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Griff Rhys Jones says his comedy partnership with the late Mel Smith was "not exactly a marriage made in heaven".

Passion, Donmar Warehouse, London

Passion is the show that divides even Sondheim devotees. There are die-hard admirers who find the score – which instead of songs offers a nagging network of motifs and internal echoes – in singularly short supply of the eponymous commodity. Its gothic story has been dismissed as simultaneously distasteful and incredible. But Jamie Lloyd's Donmar revival of this rebarbative 1994 musical makes a compelling case for its power to unsettle and affront.

Into the Woods, Open Air Theatre, Regent's Park, London

Into the Woods goes virtually site-specific with this sharp, spirited revival of Sondheim's 1987 musical. Offering a Freudian take on fairy tales as psychological rites-of-passage, the piece is inventively directed by Timothy Sheader and Liam Steel in the sylvan setting of Regent Park's Open Air Theatre.

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As if the idea of a celebratory Prom wasn’t enough seeing his name slipped into the prospectus between Schumann, Stockhausen, and Strauss would doubtless have proved as overwhelming for Stephen Sondheim as the roaring standing ovation that greeted his arrival on stage.

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Those lucky enough to have secured themselves a ticket for the Stephen Sondheim Prom – one of the first and fastest to sell out – did so knowing that the great American composer was planning to turn up to take a bow.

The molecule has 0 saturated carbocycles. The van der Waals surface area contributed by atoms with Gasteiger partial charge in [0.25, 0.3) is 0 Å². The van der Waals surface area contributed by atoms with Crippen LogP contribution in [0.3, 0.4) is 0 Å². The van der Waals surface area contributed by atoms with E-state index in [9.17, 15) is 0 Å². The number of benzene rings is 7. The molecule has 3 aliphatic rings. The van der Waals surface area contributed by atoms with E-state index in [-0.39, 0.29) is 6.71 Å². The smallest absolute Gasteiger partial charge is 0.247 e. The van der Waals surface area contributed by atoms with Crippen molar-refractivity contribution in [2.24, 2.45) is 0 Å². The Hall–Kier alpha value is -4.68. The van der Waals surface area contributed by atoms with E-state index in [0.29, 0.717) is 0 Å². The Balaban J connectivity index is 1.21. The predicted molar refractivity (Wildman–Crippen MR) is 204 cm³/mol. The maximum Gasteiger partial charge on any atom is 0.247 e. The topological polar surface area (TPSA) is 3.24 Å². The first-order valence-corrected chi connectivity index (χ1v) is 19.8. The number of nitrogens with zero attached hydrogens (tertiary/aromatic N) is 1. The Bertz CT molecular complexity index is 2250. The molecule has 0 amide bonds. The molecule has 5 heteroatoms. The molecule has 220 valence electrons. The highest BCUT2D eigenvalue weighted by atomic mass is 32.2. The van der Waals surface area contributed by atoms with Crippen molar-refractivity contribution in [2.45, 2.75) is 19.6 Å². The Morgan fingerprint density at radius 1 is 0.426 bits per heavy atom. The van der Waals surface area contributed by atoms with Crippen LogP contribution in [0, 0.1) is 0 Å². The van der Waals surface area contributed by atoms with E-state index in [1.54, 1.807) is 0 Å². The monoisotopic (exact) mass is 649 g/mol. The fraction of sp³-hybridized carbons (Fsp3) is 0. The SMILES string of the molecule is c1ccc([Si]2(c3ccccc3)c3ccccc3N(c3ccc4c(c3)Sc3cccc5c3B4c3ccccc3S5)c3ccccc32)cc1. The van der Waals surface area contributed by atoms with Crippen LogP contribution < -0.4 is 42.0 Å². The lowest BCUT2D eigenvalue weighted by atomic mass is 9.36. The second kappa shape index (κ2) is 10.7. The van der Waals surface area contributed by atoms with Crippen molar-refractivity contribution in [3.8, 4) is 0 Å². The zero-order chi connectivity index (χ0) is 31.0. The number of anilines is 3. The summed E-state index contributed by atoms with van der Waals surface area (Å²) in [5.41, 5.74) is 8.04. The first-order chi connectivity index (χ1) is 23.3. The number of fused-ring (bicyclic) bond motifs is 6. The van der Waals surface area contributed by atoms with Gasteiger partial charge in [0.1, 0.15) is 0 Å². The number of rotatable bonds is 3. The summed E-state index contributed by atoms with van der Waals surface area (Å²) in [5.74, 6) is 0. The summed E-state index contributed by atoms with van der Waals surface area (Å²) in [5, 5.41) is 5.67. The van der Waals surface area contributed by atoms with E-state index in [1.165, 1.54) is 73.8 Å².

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Some writers are forgotten because they are chameleons. Tracking their work becomes a slippery business. They change names, switch genres and leave behind their work scattered through library systems and traceable only by ISBN number. In the history of this column, one name has remained on my list from the outset. Hugh Callingham Wheeler was also known as Patrick Quentin, Jonathan Stagge and Q Patrick, and facts about him are hopelessly few, perhaps because he remained single and lived privately.

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Proms makes history with two last nights

If you were to travel back to the Last Night of the Proms in 1910, you would see 3,000 people paying their threepence to listen to Edward German's comic operettas and Dorothy Forster's fashionable songs.

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Owen Pallett, Koko, London

The categorising of music is an increasingly vexed business, and never more so than when filing Owen Pallett under "Pop". If the Canadian virtuoso turned up as one of this summer's Proms' more left-field performers, it would not come as a total surprise.

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